Though for the sake of the new up and coming author Magic Mike, we can quickly tame your fast connection between his popular children’s books and the oh so Channing Tatum’s blockbuster movie, but with his recent ‘The Very Unluckily Lucky Quaroo’ book tour, it’s safe to say he will be creating a new face to the name. His dream is to perpetuate and share with the world through what he is able to create during his life. Magic Mike started out with poetry which he still loves deeply, and always liked to draw. As a very curious person, he is certain he will start exploring outside of his principle at some point. So what does this entail? We spoke with the author directly, touching on his gift for writing and what that very next chapter might just look like.
Did you grow up in a household full of books and reading material, as well a certain author you looked up to as a child that inspired your writing niche? I never read much as a kid actually. My brother and I were part of a book club at our community library during our summers, and we would go every day but wouldn’t read anything. We were there mostly to play computer games, and the library’s Ethernet beat our dial-up, so we went. But, at school when we had trips to our school library once a week or so, I had a penchant of sneaking away from the group to flip through Dav Pilkey’s Captain Underpants books, Dr. Suess, and Robert Munsch’s stories, of who’s my favorites are Captain Underpants and the Attack of the Talking Toilets, The Zax, and Thomas’ Snowsuit, respectively, they’re wonderful and I recommend them to everyone.
When did you realize you had the gift of writing for children? I think I’m still realizing it now. Part of what I love so much about telling stories is that the process is explorative for me. I have no formal training in any element of what I’m doing, so I’m at each moment learning and testing, which I think is a very sincere and rewarding kind of self-discovery. There’s a quote from a book I love called A Room With A View by the English novelist, E.M Forester, that says, “Life, is a public performance on the violin, in which you must learn the instrument as you go along.” which I think captures perfectly how I feel.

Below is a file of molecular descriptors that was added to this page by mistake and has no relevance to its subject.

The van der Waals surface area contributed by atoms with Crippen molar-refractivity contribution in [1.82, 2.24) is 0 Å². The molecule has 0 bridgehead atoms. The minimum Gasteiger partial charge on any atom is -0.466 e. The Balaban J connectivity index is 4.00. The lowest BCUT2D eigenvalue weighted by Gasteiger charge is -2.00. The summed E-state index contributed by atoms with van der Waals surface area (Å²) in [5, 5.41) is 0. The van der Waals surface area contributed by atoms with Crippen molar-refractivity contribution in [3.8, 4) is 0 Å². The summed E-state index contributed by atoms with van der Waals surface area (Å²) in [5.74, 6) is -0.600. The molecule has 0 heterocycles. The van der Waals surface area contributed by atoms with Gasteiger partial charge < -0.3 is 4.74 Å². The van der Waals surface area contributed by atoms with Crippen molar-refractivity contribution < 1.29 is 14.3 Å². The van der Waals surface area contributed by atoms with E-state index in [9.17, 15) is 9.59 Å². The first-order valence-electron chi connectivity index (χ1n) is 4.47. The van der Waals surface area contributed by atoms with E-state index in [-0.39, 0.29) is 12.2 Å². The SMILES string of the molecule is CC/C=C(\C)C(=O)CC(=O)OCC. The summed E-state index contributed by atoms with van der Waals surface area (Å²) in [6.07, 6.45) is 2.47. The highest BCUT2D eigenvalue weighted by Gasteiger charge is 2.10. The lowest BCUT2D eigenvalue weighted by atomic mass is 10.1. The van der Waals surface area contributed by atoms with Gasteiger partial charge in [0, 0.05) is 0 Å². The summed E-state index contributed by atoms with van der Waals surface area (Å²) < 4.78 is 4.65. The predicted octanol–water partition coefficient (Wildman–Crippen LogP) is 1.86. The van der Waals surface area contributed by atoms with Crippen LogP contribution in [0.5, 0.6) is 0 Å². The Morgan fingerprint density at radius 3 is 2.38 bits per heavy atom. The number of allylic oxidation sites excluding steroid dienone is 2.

Was there any doubt this is what you wanted to do, or at any point feeling this was a tuff market? I was full of angst growing up because I always wanted to, out of rebellion for a long while, and only very recently; earnestness, reach outside of what I felt was either implicitly or at times explicitly proposed to me and my peers as ‘realistic’ or ‘smart’ professional pursuits growing up, and try my hand there. I decided to pursue a career as a writer because I fell in love with stories, the World’s, the characters, and the minds which contrived these things that I came to revere. I became infatuated. I think it’s because I’m smitten by them, that I want to be close to them and be part of that Universe.
Are there certain messages you have ‘ in between the lines’ sort of speak in The Very Unlucky Lucky Quaroo? I really enjoy interpreting meanings and messages from literature, I feel that it’s among the most enjoyable parts of experiencing any form of art: the freedom to let and believe what affects you to be. So, I hesitate to explain things too much, but I’m finding so far that, being a Children’s writer you’re almost expected to tell exactly what the thing is about and what message readers are supposed to get from it. Which to me isn’t much fun. When I’m asked, I describe the plot which is about a bird with the gift of sharing eternal luck and fortune at a stroke of its feathers, and then try not to go much further with the hopes that anyone who might read the story will have the space then, to find their own meaning from it, even it’s not the one I intended.
Can you remember the first thing you wrote as a child? I wish I did, but no. My Mother saved some of my early school assignments and she showed one to me recently that I did when I was in grade 3. It was about me helping a baby whale whose mother was captured by Pirates. In the story, I could talk to the whale and breathe water, all without the mention of me having the powers to do so. It was extremely well written.
As an author, if you had to create a mini-biography, even just a few words to describe your artistic process of creating a book, what would those words be? There’s a beautiful song, performed by Ella Fitzgerald that I love called, Stairway to The Stars, the sentiment of which I think answers this question perfectly, and so I think I’m going to answer to this question with a song recommendation 🙂
To the youth who are aspiring writers of all genres, What would be your advice? To go for it, even if you have no clue what you’re doing. A dream paired with inaction is only an ornament of mind, something to pretty your daily thinking, and can be so much more.
If you had to write the next chapter for yourself, What would it look like to you? I’m not sure, I try, and it’s really difficult, not to; to plan too rigidly, too far ahead. I feel like planning, sometimes stops us appreciating diversions that can prove to be more beneficial than where we wanted to be at that point. I have an overarching goal that I’m mindful of, but I’m content at the moment to take purposeful, meandering steps towards it.